Emerging Market Bonds are in Vogue, are Emerging Stocks Next?

foreign world marketsFrom David Fabian: Negative interest rates in several major developed foreign nations may be the biggest theme driving the search for yield in 2016. Many investors have navigated their way to U.S. Treasury, investment grade corporate, and municipal bonds for safety.  However, if you want an above average yield and are willing to take on more credit risk, emerging market bonds have become a preferred landing spot.

According to fund flow data from ETF.com, the top three emerging market bond ETFs for net inflows year-to-date include:

  • iShares JP Morgan USD Emerging Markets Bond ETF (EMB) + $3 billion
  • VanEck Vectors J.P. Morgan EM Local Currency Bond ETF (EMLC) + $566 million
  • Powershares Emerging Markets Sovereign Debt Portfolio (PCY) + $493 million

The growth in overall assets for EMB stands out in particular.  This fund started the year as the largest emerging market bond offering and has seen its asset size grow by more than 50% in 2016 to $8.5 billion.

EMB tracks a passively managed index of U.S.-dollar denominated sovereign bonds of more than 30 emerging market nations.  The total number of securities in this diversified ETF is currently well over 300.  Top country weightings within EMB include: Mexico, Indonesia, Russia, and Turkey.  This fund sports a 30-day SEC yield of 4.35%, has an effective duration of 7.22 years, and charges a net expense ratio of 0.40%.

So far this year, EMB has risen more than 12% and just recently hit new all-time highs in July.  The combination of gathering momentum in emerging market stocks as well as favorable currency trends may also be helping to support this rally in sovereign debt.  Political upheaval in Turkey, Brazil, and other contentious nations have failed to offer meaningful resistance as well.

It should also be noted that EMB has outperformed domestic high yield favorites such as the iShares iBoxx $ High Yield Corporate Bond ETF (HYG) this year.  HYG has gained 9.55% on a year-to-date basis and offers a modestly higher SEC yield of 5.65%.  The sharp price appreciation of EMB is directly correlated with its lower relative yield.

Another notable success story in the emerging market category is the resurgence in local currency bonds.  Similar to currency-hedged ETFs, these local currency bond funds allow investors the flexibility to tailor their exposure to capitalize on both credit/interest rate trends as well as foreign exchange momentum.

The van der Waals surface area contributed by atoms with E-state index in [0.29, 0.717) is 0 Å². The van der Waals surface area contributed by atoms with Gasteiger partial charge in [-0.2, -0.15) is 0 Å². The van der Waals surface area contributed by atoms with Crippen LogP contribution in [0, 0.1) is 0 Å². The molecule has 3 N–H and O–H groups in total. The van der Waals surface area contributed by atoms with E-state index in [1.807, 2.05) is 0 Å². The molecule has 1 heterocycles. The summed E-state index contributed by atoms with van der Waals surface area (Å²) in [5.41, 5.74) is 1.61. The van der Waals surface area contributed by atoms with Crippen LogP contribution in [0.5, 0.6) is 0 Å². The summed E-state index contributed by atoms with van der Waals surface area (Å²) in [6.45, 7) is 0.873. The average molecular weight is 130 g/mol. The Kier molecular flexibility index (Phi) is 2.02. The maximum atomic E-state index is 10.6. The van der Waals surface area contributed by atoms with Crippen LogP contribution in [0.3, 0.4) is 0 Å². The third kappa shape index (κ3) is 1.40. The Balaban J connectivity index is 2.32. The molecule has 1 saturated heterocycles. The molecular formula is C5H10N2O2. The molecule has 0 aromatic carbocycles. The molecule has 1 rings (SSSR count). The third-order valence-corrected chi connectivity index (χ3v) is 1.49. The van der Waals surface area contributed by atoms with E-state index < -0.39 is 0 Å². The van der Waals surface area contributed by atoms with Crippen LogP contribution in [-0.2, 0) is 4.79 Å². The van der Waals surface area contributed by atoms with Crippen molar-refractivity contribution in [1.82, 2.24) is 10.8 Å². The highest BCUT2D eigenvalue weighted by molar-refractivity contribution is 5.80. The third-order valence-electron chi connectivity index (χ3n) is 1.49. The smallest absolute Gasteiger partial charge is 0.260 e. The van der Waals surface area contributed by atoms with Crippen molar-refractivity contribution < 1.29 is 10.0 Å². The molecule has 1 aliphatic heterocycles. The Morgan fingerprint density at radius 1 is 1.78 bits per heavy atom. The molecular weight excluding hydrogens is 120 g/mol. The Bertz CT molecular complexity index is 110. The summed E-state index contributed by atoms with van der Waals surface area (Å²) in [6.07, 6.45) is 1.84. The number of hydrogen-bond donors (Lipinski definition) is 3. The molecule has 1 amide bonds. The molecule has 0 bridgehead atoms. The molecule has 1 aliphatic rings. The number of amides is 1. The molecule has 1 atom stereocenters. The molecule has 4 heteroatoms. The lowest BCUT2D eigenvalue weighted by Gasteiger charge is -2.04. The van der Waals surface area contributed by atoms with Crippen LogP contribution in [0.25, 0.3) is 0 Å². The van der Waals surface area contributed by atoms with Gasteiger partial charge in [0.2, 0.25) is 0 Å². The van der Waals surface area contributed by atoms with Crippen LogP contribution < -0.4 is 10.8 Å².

EMLC has total assets of $1.8 billion and tracks an index of 220 government fixed-income securities.  The fund has an effective duration of 5.00 years, a 30-day SEC yield of 5.55%, and a net expense ratio of 0.47%.  Brazil, Poland, Mexico, and Malaysia make up the top country allocations.



Funds like EMLC have been in a notable downtrend since peaking in 2013 as currency headwinds persisted.  Nevertheless, this ETF is admirably pacing its U.S. dollar-denominated peers this year and recently set a fresh recovery high.  The overweight positioning in Brazil, also a top performing 2016 stock market, has likely benefitted this index.

The Bottom Line

Emerging market bond funds have often experienced periods of outperformance during rallies in global stocks and credit-sensitive asset classes.  Nevertheless, the bloom of fresh capital to this sector speaks volumes about the search for yield at this juncture.  Furthermore, the chase in assets towards a top performing area of the market in any given year is a reoccurring behavioral theme.

Investors considering this arena should note that the higher associated yield also carries a greater risk of price volatility as well.  Funds like EMB or EMLC may be appropriate to overweight your portfolio towards foreign exposure or as a tactical component of a diversified fixed-income strategy.

The iShares MSCI Emerging Markets Index ETF (NYSE:EEM) rose $0.19 (+0.53%) to $35.80 in Tuesday afternoon trading.

This article brought to you courtesy of FMD Capital.

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